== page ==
If IU plays up to it’s potential, this should be a close win. Sure hope Stevie Scott plays! If not, Sampson better live up to his name and run hard like he did against PU!

  4. Coach Wommack says the right thing about the defense playing fast and attacking downhill but his calls seem to counter the philosophy he espouses. I hope he calls the defense and let any adjustment needed be made my players so they can play fast and down hill. Also I hope DE and DT aren’t locked up on OL players instead of working up field. It would be great to see the defense play fast and hard limiting TN’s offense. This bowl game will be a great chance to establish how coach Wommack’s defense will play in the future.

    1. v solid observation and thoughts. Good opportunity for Coach Wommack to grow in his youth too.

    2. What calls are you questioning, specifically? And no team allows the players alone to make adjustments. Coaches certainly take a great deal of input from players, but adjustments are made based on what both coaches and players see and experience.

      1. The calls I am talking about are DE moving down the LOS instead of up the field, DE used in coverage, etc there are too many to name. I am talking about calling defense right away and players adjusting to formations not calling defenses or calling their own stunts. Getting the defense call in right away [instead of waiting to see what formation they are in as most top team have adjustments in the call] and letting our DL work up field would be a big improvement to disrupting offenses. When this happened IU defense did disrupt opponents offenses.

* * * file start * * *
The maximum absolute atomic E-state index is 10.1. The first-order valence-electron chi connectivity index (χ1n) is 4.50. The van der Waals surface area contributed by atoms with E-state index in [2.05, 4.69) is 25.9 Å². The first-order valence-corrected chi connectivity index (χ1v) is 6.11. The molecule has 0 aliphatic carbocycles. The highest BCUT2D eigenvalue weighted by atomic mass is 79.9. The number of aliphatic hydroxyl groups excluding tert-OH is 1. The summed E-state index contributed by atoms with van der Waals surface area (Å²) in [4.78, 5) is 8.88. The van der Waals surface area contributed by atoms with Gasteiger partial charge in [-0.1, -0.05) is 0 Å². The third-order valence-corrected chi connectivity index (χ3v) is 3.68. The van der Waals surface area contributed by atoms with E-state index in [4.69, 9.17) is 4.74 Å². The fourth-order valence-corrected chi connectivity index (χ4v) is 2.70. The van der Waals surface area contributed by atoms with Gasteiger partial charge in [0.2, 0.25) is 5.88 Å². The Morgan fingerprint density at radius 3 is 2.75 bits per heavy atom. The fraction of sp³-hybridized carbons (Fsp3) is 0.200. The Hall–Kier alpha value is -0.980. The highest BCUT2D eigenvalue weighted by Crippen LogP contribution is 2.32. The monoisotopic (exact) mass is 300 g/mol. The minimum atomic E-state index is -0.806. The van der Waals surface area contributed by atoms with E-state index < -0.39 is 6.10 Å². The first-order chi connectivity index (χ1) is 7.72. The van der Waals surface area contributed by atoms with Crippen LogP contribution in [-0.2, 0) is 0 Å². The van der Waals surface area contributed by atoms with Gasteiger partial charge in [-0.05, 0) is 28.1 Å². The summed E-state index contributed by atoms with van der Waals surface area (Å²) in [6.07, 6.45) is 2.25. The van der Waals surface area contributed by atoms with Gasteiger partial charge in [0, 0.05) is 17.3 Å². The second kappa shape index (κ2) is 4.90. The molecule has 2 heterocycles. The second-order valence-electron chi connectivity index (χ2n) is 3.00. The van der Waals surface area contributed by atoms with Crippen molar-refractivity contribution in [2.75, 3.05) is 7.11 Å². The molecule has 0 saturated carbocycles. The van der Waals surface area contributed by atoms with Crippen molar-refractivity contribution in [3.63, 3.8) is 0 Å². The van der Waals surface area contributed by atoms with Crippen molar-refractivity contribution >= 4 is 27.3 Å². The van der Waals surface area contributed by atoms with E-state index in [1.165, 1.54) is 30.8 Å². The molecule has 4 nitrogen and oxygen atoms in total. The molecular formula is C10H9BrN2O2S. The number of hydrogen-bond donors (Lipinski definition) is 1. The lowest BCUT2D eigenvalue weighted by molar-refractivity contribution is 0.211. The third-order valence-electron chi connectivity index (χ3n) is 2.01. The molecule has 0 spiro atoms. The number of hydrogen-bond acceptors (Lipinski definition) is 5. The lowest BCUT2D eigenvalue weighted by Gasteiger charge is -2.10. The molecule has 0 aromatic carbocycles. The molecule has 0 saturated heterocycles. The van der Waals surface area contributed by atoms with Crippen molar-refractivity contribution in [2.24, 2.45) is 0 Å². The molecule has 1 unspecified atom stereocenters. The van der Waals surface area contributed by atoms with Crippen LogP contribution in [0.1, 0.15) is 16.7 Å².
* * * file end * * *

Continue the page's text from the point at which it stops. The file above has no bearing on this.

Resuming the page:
1. The calls are late across all of football because they’re in response to the personnel packages the offense fields, along with the corresponding packages that the rules permit the defense to put on the field pre-snap. Fans get frustrated by late calls but they’re a reality of the way the rules are enforced. Similarly, IU’s defense is dictated by down and distance packages, and DE’s and others line up and make reads based on both those facts as well as their keys. I realize that frustrates fans, but if you ever attended a practice you’d see the length they go to in order to make it work. I’m a bit surprised you wouldn’t be aware of these things, but I realize you’ve never been to practices so I assume that’s why.

          1. You obviously haven’t watched the top teams in the country and see their defense don’t wait to call their defense only after the offense presents their personnel grouping. I keep up with football, despite becoming disabled and unable to coach or travel, as their are a number of web sites with video breaking down teams.

        2. v, I’m with you. Wommack needs to uncomplicate the schemes and get the play called to the field in time for back 7 to get in position and front 4 to get in their stance whatever it is.

          1. Actually, there is constant substituting of personnel packages on both sides, with defenses often not able to signal in until late due to that. Watch some games and you’ll see that this is in fact quite common for all teams and far from unique to IU. It happened regularly with Allen when he coordinated, too. If you’ve ever seen an IU practice, you’d know that they actually time certain position groups to get on the field in reaction to offensive packages, downs and distances, and then they’re coached to look to the sideline to get calls. IU practiced this under Allen and continue to do it exactly the same under KW. Again, this was happening just as regularly when Allen coordinated the D.